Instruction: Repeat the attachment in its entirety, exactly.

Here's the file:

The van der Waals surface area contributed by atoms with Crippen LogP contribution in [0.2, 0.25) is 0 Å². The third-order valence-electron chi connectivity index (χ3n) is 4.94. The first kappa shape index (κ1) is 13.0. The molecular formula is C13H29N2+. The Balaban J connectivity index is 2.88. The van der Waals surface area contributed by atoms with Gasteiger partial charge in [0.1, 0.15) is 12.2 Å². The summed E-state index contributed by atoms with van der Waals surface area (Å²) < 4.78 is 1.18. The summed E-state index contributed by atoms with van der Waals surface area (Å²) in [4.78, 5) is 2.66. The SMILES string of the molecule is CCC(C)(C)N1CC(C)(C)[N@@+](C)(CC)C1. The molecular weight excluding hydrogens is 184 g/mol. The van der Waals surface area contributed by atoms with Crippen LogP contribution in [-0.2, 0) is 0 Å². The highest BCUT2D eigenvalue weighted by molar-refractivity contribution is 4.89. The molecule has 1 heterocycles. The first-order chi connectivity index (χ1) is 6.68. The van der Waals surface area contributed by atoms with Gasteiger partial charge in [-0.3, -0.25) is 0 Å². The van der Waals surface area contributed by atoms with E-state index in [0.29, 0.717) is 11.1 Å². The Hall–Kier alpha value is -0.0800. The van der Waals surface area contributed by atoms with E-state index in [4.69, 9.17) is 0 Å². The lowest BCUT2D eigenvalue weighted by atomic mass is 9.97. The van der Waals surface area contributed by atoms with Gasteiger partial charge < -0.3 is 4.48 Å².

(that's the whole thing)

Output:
The van der Waals surface area contributed by atoms with Crippen LogP contribution in [0.2, 0.25) is 0 Å². The third-order valence-electron chi connectivity index (χ3n) is 4.94. The first kappa shape index (κ1) is 13.0. The molecular formula is C13H29N2+. The Balaban J connectivity index is 2.88. The van der Waals surface area contributed by atoms with Gasteiger partial charge in [0.1, 0.15) is 12.2 Å². The summed E-state index contributed by atoms with van der Waals surface area (Å²) < 4.78 is 1.18. The summed E-state index contributed by atoms with van der Waals surface area (Å²) in [4.78, 5) is 2.66. The SMILES string of the molecule is CCC(C)(C)N1CC(C)(C)[N@@+](C)(CC)C1. The molecular weight excluding hydrogens is 184 g/mol. The van der Waals surface area contributed by atoms with Crippen LogP contribution in [-0.2, 0) is 0 Å². The highest BCUT2D eigenvalue weighted by molar-refractivity contribution is 4.89. The molecule has 1 heterocycles. The first-order chi connectivity index (χ1) is 6.68. The van der Waals surface area contributed by atoms with Gasteiger partial charge in [-0.3, -0.25) is 0 Å². The van der Waals surface area contributed by atoms with E-state index in [0.29, 0.717) is 11.1 Å². The Hall–Kier alpha value is -0.0800. The van der Waals surface area contributed by atoms with E-state index in [4.69, 9.17) is 0 Å². The lowest BCUT2D eigenvalue weighted by atomic mass is 9.97. The van der Waals surface area contributed by atoms with Gasteiger partial charge < -0.3 is 4.48 Å².